International Theatre Stage: Contemporary quests

Brazil, France, Hungary, Ireland, UK

The 3rd International Forest Festival hosts six productions this year, from Ireland/UK, France, Brazil and Hungary. The productions reflect a number of contemporary theatrical trends and give audiences the opportunity to experience the work of outstanding artists.
Every production is available online for 48 hours, during which time Greek viewers can send in their questions for the artists to answer, via both the Festival's YouTube channel and its large Facebook community.
These performances introduce new perspectives, innovative approaches and cutting-edge experiments into a theatre which is struggling to find ways to capture the present and engage with a rapidly changing reality.
In Hungarian Acacia by Kristóf Kelemen and Bence György Pálinkás from Hungary, a species of tree becomes a bone of political contention. The play sets out to reclaim the symbolism of the black locust tree, replacing the patriotic connotations it has acquired as a result of government rhetoric with a more progressive viewpoint. Also from Hungary, János Térey's Lot—the grass is fatter in Sodom, directed by Balázs Kovalik, uses the biblical tale to foreground the reception given to strangers once again, and to link this acceptance of lack of it to Hungary's contemporary moral and political situation.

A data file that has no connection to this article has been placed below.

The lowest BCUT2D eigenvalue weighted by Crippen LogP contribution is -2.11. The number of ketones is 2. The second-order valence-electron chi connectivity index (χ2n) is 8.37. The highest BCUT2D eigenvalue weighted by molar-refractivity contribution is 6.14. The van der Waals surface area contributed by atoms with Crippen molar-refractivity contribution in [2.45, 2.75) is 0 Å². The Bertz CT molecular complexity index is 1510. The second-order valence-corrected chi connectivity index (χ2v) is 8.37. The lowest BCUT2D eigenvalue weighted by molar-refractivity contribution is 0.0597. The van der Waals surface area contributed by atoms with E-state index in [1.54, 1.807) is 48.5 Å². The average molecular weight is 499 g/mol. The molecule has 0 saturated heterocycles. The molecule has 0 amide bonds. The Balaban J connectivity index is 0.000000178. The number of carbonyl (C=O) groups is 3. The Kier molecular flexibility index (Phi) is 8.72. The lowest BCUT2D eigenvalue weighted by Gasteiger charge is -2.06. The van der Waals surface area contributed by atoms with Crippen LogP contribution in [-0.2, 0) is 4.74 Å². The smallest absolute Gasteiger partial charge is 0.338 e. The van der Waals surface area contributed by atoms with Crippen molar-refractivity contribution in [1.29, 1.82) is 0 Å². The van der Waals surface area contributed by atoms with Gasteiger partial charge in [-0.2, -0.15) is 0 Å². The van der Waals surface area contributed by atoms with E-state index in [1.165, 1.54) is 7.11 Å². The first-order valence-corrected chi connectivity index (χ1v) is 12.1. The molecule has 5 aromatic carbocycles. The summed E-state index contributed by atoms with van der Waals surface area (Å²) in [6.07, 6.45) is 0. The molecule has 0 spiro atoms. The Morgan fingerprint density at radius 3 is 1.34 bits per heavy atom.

Three productions from France pursue very different lines of enquiry. David Geselson takes the French philosopher André Gorz’s relationship with his wife as his starting point in Doreen, presenting us with a powerful bond which kept the couple united through the turbulence of the 20th century. Then, in Crash Park: The Life of an Island, directed by Philippe Quesne, a group of people try to stay alive after a plane crash on a desert island where anything is possible . Finally, also from France but featuring Brazilian dancers, Boxe Boxe Brasil is a spectacle which combines boxing with dance and the music of the Debussy Quartet with hip hop moves.

Dead Centre's Beckett's Room, an Irish-UK co-production, gives us a performance minus the human element. Everything takes place normally on stage, but while we hear the characters’ voices and the space is affected by their movements, their bodies are absent from the stage.